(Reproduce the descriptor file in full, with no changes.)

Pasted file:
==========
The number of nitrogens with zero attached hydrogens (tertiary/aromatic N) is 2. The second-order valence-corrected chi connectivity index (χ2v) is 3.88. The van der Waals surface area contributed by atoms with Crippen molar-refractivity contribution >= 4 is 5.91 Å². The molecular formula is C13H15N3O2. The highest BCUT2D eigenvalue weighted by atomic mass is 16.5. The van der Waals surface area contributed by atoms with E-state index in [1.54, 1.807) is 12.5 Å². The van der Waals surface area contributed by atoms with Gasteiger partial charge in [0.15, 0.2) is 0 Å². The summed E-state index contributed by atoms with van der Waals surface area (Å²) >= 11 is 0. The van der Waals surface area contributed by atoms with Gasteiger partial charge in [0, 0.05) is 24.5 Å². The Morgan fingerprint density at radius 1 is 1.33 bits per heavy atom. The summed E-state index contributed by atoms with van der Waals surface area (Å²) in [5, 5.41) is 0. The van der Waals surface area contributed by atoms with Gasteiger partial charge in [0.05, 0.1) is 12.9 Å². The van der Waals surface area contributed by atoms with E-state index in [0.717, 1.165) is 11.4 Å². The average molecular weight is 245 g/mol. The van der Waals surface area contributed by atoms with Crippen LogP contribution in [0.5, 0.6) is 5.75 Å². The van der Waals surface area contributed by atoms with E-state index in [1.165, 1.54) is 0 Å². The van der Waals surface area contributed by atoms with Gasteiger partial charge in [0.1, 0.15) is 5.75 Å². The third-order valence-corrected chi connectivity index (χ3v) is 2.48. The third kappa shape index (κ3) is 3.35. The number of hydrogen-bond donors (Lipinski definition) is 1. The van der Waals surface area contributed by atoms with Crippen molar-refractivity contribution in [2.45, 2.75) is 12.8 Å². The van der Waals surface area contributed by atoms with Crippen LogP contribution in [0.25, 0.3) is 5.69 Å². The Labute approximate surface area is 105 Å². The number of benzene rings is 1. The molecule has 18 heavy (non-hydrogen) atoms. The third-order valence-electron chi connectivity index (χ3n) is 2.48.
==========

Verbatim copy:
The number of nitrogens with zero attached hydrogens (tertiary/aromatic N) is 2. The second-order valence-corrected chi connectivity index (χ2v) is 3.88. The van der Waals surface area contributed by atoms with Crippen molar-refractivity contribution >= 4 is 5.91 Å². The molecular formula is C13H15N3O2. The highest BCUT2D eigenvalue weighted by atomic mass is 16.5. The van der Waals surface area contributed by atoms with E-state index in [1.54, 1.807) is 12.5 Å². The van der Waals surface area contributed by atoms with Gasteiger partial charge in [0.15, 0.2) is 0 Å². The summed E-state index contributed by atoms with van der Waals surface area (Å²) >= 11 is 0. The van der Waals surface area contributed by atoms with Gasteiger partial charge in [0, 0.05) is 24.5 Å². The Morgan fingerprint density at radius 1 is 1.33 bits per heavy atom. The summed E-state index contributed by atoms with van der Waals surface area (Å²) in [5, 5.41) is 0. The van der Waals surface area contributed by atoms with Gasteiger partial charge in [0.05, 0.1) is 12.9 Å². The van der Waals surface area contributed by atoms with E-state index in [0.717, 1.165) is 11.4 Å². The average molecular weight is 245 g/mol. The van der Waals surface area contributed by atoms with Crippen LogP contribution in [0.5, 0.6) is 5.75 Å². The van der Waals surface area contributed by atoms with E-state index in [1.165, 1.54) is 0 Å². The van der Waals surface area contributed by atoms with Gasteiger partial charge in [0.1, 0.15) is 5.75 Å². The third-order valence-corrected chi connectivity index (χ3v) is 2.48. The third kappa shape index (κ3) is 3.35. The number of hydrogen-bond donors (Lipinski definition) is 1. The van der Waals surface area contributed by atoms with Crippen molar-refractivity contribution in [2.45, 2.75) is 12.8 Å². The van der Waals surface area contributed by atoms with Crippen LogP contribution in [0.25, 0.3) is 5.69 Å². The Labute approximate surface area is 105 Å². The number of benzene rings is 1. The molecule has 18 heavy (non-hydrogen) atoms. The third-order valence-electron chi connectivity index (χ3n) is 2.48.